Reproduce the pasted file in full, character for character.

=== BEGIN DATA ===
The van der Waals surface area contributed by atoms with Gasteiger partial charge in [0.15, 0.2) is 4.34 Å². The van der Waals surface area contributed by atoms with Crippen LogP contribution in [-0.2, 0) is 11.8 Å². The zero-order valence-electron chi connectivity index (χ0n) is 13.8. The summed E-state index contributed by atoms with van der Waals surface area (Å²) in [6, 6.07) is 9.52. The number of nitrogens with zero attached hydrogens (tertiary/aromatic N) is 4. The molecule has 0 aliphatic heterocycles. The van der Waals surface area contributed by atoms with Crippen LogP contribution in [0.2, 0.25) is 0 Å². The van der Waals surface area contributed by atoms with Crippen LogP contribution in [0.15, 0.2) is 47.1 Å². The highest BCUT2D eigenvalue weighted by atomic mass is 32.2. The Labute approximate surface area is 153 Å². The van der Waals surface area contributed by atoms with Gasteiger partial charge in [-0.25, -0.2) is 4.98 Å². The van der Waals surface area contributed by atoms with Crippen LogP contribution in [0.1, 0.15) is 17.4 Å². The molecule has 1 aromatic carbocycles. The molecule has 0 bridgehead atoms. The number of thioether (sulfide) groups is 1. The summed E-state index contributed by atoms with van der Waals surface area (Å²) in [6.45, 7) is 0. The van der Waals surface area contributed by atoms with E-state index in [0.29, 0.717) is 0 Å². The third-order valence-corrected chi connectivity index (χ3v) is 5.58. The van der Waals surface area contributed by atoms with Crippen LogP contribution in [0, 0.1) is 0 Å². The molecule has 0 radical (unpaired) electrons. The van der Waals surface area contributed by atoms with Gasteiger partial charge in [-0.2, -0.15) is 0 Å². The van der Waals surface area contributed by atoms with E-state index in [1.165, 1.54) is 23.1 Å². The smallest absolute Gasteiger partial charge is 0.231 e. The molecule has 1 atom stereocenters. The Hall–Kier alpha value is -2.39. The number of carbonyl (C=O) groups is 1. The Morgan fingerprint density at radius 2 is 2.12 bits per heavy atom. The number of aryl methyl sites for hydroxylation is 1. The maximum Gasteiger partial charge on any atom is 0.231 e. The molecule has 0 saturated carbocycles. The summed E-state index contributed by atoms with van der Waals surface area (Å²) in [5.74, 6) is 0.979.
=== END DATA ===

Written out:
The van der Waals surface area contributed by atoms with Gasteiger partial charge in [0.15, 0.2) is 4.34 Å². The van der Waals surface area contributed by atoms with Crippen LogP contribution in [-0.2, 0) is 11.8 Å². The zero-order valence-electron chi connectivity index (χ0n) is 13.8. The summed E-state index contributed by atoms with van der Waals surface area (Å²) in [6, 6.07) is 9.52. The number of nitrogens with zero attached hydrogens (tertiary/aromatic N) is 4. The molecule has 0 aliphatic heterocycles. The van der Waals surface area contributed by atoms with Crippen LogP contribution in [0.2, 0.25) is 0 Å². The van der Waals surface area contributed by atoms with Crippen LogP contribution in [0.15, 0.2) is 47.1 Å². The highest BCUT2D eigenvalue weighted by atomic mass is 32.2. The Labute approximate surface area is 153 Å². The van der Waals surface area contributed by atoms with Gasteiger partial charge in [-0.25, -0.2) is 4.98 Å². The van der Waals surface area contributed by atoms with Crippen LogP contribution in [0.1, 0.15) is 17.4 Å². The molecule has 1 aromatic carbocycles. The molecule has 0 bridgehead atoms. The number of thioether (sulfide) groups is 1. The summed E-state index contributed by atoms with van der Waals surface area (Å²) in [6.45, 7) is 0. The van der Waals surface area contributed by atoms with E-state index in [0.29, 0.717) is 0 Å². The third-order valence-corrected chi connectivity index (χ3v) is 5.58. The van der Waals surface area contributed by atoms with Crippen LogP contribution in [0, 0.1) is 0 Å². The molecule has 0 radical (unpaired) electrons. The van der Waals surface area contributed by atoms with Gasteiger partial charge in [-0.2, -0.15) is 0 Å². The van der Waals surface area contributed by atoms with E-state index in [1.165, 1.54) is 23.1 Å². The smallest absolute Gasteiger partial charge is 0.231 e. The molecule has 1 atom stereocenters. The Hall–Kier alpha value is -2.39. The number of carbonyl (C=O) groups is 1. The Morgan fingerprint density at radius 2 is 2.12 bits per heavy atom. The number of aryl methyl sites for hydroxylation is 1. The maximum Gasteiger partial charge on any atom is 0.231 e. The molecule has 0 saturated carbocycles. The summed E-state index contributed by atoms with van der Waals surface area (Å²) in [5.74, 6) is 0.979.